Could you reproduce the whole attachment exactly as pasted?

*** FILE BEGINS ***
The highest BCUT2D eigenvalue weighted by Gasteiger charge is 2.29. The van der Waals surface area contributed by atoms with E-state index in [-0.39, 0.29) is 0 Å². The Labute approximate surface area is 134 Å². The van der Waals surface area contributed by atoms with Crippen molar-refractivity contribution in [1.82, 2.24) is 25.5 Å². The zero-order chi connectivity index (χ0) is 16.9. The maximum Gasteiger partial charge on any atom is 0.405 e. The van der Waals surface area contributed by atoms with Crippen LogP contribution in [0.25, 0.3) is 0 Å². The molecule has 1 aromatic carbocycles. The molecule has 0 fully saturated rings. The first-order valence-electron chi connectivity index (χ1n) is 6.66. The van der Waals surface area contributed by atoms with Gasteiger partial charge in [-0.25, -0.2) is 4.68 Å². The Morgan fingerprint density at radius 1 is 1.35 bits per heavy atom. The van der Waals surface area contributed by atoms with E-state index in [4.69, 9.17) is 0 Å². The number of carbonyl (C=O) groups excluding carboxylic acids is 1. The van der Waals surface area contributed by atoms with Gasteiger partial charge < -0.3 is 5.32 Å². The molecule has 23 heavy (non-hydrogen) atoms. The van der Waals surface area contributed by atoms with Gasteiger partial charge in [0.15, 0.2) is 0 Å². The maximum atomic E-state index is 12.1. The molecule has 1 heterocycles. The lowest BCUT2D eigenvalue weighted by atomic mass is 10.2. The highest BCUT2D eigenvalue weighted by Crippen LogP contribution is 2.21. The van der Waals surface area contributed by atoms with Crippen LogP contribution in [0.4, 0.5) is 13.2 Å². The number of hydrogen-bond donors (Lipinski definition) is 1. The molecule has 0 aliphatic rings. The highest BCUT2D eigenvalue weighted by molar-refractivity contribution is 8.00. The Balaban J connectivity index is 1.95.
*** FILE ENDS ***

The highest BCUT2D eigenvalue weighted by Gasteiger charge is 2.29. The van der Waals surface area contributed by atoms with E-state index in [-0.39, 0.29) is 0 Å². The Labute approximate surface area is 134 Å². The van der Waals surface area contributed by atoms with Crippen molar-refractivity contribution in [1.82, 2.24) is 25.5 Å². The zero-order chi connectivity index (χ0) is 16.9. The maximum Gasteiger partial charge on any atom is 0.405 e. The van der Waals surface area contributed by atoms with Crippen LogP contribution in [0.25, 0.3) is 0 Å². The molecule has 1 aromatic carbocycles. The molecule has 0 fully saturated rings. The first-order valence-electron chi connectivity index (χ1n) is 6.66. The van der Waals surface area contributed by atoms with Gasteiger partial charge in [-0.25, -0.2) is 4.68 Å². The Morgan fingerprint density at radius 1 is 1.35 bits per heavy atom. The van der Waals surface area contributed by atoms with E-state index in [4.69, 9.17) is 0 Å². The number of carbonyl (C=O) groups excluding carboxylic acids is 1. The van der Waals surface area contributed by atoms with Gasteiger partial charge < -0.3 is 5.32 Å². The molecule has 23 heavy (non-hydrogen) atoms. The van der Waals surface area contributed by atoms with Gasteiger partial charge in [0.15, 0.2) is 0 Å². The maximum atomic E-state index is 12.1. The molecule has 1 heterocycles. The lowest BCUT2D eigenvalue weighted by atomic mass is 10.2. The highest BCUT2D eigenvalue weighted by Crippen LogP contribution is 2.21. The van der Waals surface area contributed by atoms with Crippen LogP contribution in [0.4, 0.5) is 13.2 Å². The number of hydrogen-bond donors (Lipinski definition) is 1. The molecule has 0 aliphatic rings. The highest BCUT2D eigenvalue weighted by molar-refractivity contribution is 8.00. The Balaban J connectivity index is 1.95.